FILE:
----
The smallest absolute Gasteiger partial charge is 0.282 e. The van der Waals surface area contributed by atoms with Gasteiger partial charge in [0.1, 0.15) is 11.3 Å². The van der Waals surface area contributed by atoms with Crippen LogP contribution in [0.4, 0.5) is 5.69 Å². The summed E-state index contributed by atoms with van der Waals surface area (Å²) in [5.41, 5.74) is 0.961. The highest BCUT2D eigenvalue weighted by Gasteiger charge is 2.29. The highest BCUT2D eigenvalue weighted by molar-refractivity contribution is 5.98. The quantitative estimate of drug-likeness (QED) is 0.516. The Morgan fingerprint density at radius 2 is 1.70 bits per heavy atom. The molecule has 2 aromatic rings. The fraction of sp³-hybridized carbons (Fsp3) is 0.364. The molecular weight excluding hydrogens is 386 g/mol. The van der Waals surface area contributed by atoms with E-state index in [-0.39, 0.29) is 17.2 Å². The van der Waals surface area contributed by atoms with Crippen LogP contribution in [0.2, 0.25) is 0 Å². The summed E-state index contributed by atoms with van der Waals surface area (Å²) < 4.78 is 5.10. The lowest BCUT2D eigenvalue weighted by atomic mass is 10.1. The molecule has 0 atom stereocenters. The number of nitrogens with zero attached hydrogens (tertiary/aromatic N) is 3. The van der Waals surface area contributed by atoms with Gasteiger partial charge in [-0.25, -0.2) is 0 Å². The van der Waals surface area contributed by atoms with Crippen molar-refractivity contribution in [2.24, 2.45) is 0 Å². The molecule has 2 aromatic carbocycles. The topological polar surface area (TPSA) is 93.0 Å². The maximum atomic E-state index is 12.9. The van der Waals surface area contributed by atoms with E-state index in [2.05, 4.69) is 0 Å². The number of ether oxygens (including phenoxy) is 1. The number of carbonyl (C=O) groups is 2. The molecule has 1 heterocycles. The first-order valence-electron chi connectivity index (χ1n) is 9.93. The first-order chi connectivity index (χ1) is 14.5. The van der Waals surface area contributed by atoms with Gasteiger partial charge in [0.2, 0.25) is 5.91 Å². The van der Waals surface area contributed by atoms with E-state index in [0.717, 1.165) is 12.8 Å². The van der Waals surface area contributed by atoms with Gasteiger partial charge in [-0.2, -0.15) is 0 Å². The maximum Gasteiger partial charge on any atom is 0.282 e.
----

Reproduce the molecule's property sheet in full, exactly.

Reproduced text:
The smallest absolute Gasteiger partial charge is 0.282 e. The van der Waals surface area contributed by atoms with Gasteiger partial charge in [0.1, 0.15) is 11.3 Å². The van der Waals surface area contributed by atoms with Crippen LogP contribution in [0.4, 0.5) is 5.69 Å². The summed E-state index contributed by atoms with van der Waals surface area (Å²) in [5.41, 5.74) is 0.961. The highest BCUT2D eigenvalue weighted by Gasteiger charge is 2.29. The highest BCUT2D eigenvalue weighted by molar-refractivity contribution is 5.98. The quantitative estimate of drug-likeness (QED) is 0.516. The Morgan fingerprint density at radius 2 is 1.70 bits per heavy atom. The molecule has 2 aromatic rings. The fraction of sp³-hybridized carbons (Fsp3) is 0.364. The molecular weight excluding hydrogens is 386 g/mol. The van der Waals surface area contributed by atoms with E-state index in [-0.39, 0.29) is 17.2 Å². The van der Waals surface area contributed by atoms with Crippen LogP contribution in [0.2, 0.25) is 0 Å². The summed E-state index contributed by atoms with van der Waals surface area (Å²) < 4.78 is 5.10. The lowest BCUT2D eigenvalue weighted by atomic mass is 10.1. The molecule has 0 atom stereocenters. The number of nitrogens with zero attached hydrogens (tertiary/aromatic N) is 3. The van der Waals surface area contributed by atoms with Gasteiger partial charge in [-0.25, -0.2) is 0 Å². The van der Waals surface area contributed by atoms with Crippen molar-refractivity contribution in [2.24, 2.45) is 0 Å². The molecule has 2 aromatic carbocycles. The topological polar surface area (TPSA) is 93.0 Å². The maximum atomic E-state index is 12.9. The van der Waals surface area contributed by atoms with E-state index in [2.05, 4.69) is 0 Å². The number of ether oxygens (including phenoxy) is 1. The number of carbonyl (C=O) groups is 2. The molecule has 1 heterocycles. The first-order valence-electron chi connectivity index (χ1n) is 9.93. The first-order chi connectivity index (χ1) is 14.5. The van der Waals surface area contributed by atoms with Gasteiger partial charge in [0.2, 0.25) is 5.91 Å². The van der Waals surface area contributed by atoms with E-state index in [0.717, 1.165) is 12.8 Å². The van der Waals surface area contributed by atoms with Gasteiger partial charge in [-0.2, -0.15) is 0 Å². The maximum Gasteiger partial charge on any atom is 0.282 e.